since you were discussing this elsewhere
A core hypothesis in developmental theory predicts that genetic influences on intelligence and academic achievement are suppressed under conditions of socioeconomic privation and more fully realized under conditions of socioeconomic advantage: a Gene × Childhood Socioeconomic Status (SES) interaction. Tests of this hypothesis have produced apparently inconsistent results. We performed a meta-analysis of tests of Gene × SES interaction on intelligence and academic-achievement test scores, allowing for stratification by nation (United States vs. non–United States), and we conducted rigorous tests for publication bias and between-studies heterogeneity. In U.S. studies, we found clear support for moderately sized Gene × SES effects. In studies from Western Europe and Australia, where social policies ensure more uniform access to high-quality education and health care, Gene × SES effects were zero or reversed.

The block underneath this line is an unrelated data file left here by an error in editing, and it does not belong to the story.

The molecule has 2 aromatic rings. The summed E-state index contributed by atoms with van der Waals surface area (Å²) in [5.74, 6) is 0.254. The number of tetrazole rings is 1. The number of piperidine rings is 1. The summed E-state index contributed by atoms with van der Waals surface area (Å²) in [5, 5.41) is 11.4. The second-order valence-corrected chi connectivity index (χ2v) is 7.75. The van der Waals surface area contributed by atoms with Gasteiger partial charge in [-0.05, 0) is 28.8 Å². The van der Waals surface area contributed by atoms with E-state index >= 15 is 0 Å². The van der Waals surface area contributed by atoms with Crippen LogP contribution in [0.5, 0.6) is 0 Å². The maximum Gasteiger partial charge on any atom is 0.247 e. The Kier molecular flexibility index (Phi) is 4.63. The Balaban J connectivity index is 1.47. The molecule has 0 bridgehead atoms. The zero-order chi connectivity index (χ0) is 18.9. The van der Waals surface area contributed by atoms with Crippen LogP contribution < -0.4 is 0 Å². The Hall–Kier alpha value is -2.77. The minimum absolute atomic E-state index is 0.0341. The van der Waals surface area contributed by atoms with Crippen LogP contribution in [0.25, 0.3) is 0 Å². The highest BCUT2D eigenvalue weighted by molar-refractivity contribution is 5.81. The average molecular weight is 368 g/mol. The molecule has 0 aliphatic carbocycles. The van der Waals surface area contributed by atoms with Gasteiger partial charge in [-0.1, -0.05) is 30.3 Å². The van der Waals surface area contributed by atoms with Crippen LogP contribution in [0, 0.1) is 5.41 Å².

We thank the following individuals for providing us with results from reanalyzed data: Juliana Gottschling, Kristen Jacobson, Robert Kirkpatrick, William Kremen, Matt McGue, Robert Plomin, Sophie van der Sluis, Marion Spengler, and Maciej Trzaskowski.
Declaration of Conflicting Interests The authors declared that they had no conflicts of interest with respect to their authorship or the publication of this article.
Funding The Population Research Center at the University of Texas is supported by National Institutes of Health Grant No. R24HD042849. Portions of this article were prepared while E. M. Tucker-Drob was supported as a Visiting Scholar at the Russell Sage Foundation.